Tuesday, May 29, 2012

Interlude--The Jonah

Okay. I know I've been putting up a lot of short posts recently, but that's how my inspiration's been running of late. Here is another interlude, along with a fortune that I think is pretty cool.


Interlude 18: The Jonah
It's no secret that sailors are a superstitious lot, believing in all kinds of signs, practices, omens and other such things. Usually this just makes them more colorful characters, habits and tendencies that are entertaining but have little real effect on the world. Occasionally, however, these beliefs manifest in a way that is downright dangerous for the people involved.
The notion of a Jonah is an example of how superstition can turn nasty. Based on the story from the Bible, about a man who brings misfortune upon his ship because of his religious faith, a Jonah is a person who is believed to be bad luck, pure and simple. This association goes beyond avoidance or special treatment, though; other crew members begin wanting to eliminate the unlucky character so as to prevent call kinds of imagined calamities.
Note: This interlude is inspired by the movie Master and Commander: The Far Side of the World, a movie that provides an excellent depiction of life aboard a ship at sea.

The Rumor Begins
The belief that one of the characters aboard the ship is a Jonah can arise in a number of different ways. One possibility is that it is first mentioned in response to a disaster of one kind or another. For example, if a sailor was climbing the ropes but then took a nasty fall, or if there was a bad spell of weather for an extended period, that might be enough to provoke an accusation. In such a case, the GM could choose the victim of the claim based upon circumstance.
On the other hand, the idea that a member of the crew is a Jonah could also be raised by one character specifically as an attack against another. In this case, the idea spreads because one or more characters are telling it to others. This possibility could require some additional adjudication on the part of the GM, but could also make for a more intriguing series of events.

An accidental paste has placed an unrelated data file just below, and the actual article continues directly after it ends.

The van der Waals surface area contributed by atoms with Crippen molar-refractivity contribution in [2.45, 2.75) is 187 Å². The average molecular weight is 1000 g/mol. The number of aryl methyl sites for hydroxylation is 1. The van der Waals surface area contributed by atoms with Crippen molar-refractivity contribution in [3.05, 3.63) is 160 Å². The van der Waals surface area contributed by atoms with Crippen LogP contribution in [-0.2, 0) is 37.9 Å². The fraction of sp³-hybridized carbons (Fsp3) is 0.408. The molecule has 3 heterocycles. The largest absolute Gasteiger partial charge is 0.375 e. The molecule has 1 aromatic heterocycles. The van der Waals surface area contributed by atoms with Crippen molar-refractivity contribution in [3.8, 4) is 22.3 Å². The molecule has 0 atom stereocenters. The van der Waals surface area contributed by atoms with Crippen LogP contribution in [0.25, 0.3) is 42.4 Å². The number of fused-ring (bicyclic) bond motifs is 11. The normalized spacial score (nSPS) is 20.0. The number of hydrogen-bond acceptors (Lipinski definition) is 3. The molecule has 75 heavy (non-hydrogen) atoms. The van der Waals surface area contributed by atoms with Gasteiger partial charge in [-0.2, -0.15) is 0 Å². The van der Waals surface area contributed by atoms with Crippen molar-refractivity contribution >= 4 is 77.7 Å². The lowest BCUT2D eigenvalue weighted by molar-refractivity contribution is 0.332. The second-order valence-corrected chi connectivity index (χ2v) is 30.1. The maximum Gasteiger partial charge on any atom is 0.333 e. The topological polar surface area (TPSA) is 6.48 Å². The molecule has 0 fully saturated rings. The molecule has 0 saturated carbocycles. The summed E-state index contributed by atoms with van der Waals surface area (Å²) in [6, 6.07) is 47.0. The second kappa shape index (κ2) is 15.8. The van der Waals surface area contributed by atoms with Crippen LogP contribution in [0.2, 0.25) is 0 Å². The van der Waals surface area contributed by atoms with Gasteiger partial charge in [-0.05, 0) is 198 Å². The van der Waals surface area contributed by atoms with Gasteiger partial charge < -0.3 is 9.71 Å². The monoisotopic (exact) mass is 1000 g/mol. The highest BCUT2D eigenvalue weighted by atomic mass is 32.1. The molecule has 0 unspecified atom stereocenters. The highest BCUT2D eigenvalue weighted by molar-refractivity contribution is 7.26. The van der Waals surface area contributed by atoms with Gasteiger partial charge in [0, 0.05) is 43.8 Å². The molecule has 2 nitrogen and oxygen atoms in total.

Dealing with the Problem
Once the rumor has started, it becomes very important for the PC's to deal with it. This is because other sailors begin plotting to take action against the accused, and because the Jonah in question begins to wonder if he/she is indeed a danger to the ship and crew. The GM could let the PC's discover the source of the rumor via a DC 20 Gather Information check; alternately, the situation could provide for extensive roleplaying. (As combination of the two elements is always an option, of course.) If the belief has arisen because of unfortunate events, the PC's might be able to quash it by demonstrating why those occurrences happened. In such an instance, they could make a DC 20 Diplomacy or Sway check to convince the superstitious crew members, with bonuses or penalties assigned for a particularly good speech or for providing convincing evidence.
On the other hand, if there is a specific culprit behind the rumors, exposing him/her could require a DC 20 Gather Information, along with more concerted action on the part of the PC's. This might entail spying on said character to overhear proof of the lie, or perhaps even a duel ashore in the tradition of pirate crews.
In either case, if the PC's fail to take the appropriate actions, the rumor of a Jonah aboard a ship could result in the maligned character trying to leave, or in the crew rising against him/her.

New General Fortune: Jonah
Your luck tends to be very strong--for good or for ill.
Drawback: For you the rules of one and twenty apply to all d20-based checks, not just to attack rolls and saving throws. Moreover, failure usually provides some kind of negative consequence, at the GM's discretion. This might include a failed Climb check causing a fall, a botched Concentration check resulting in a spell accidentally targeting an ally, or the like.

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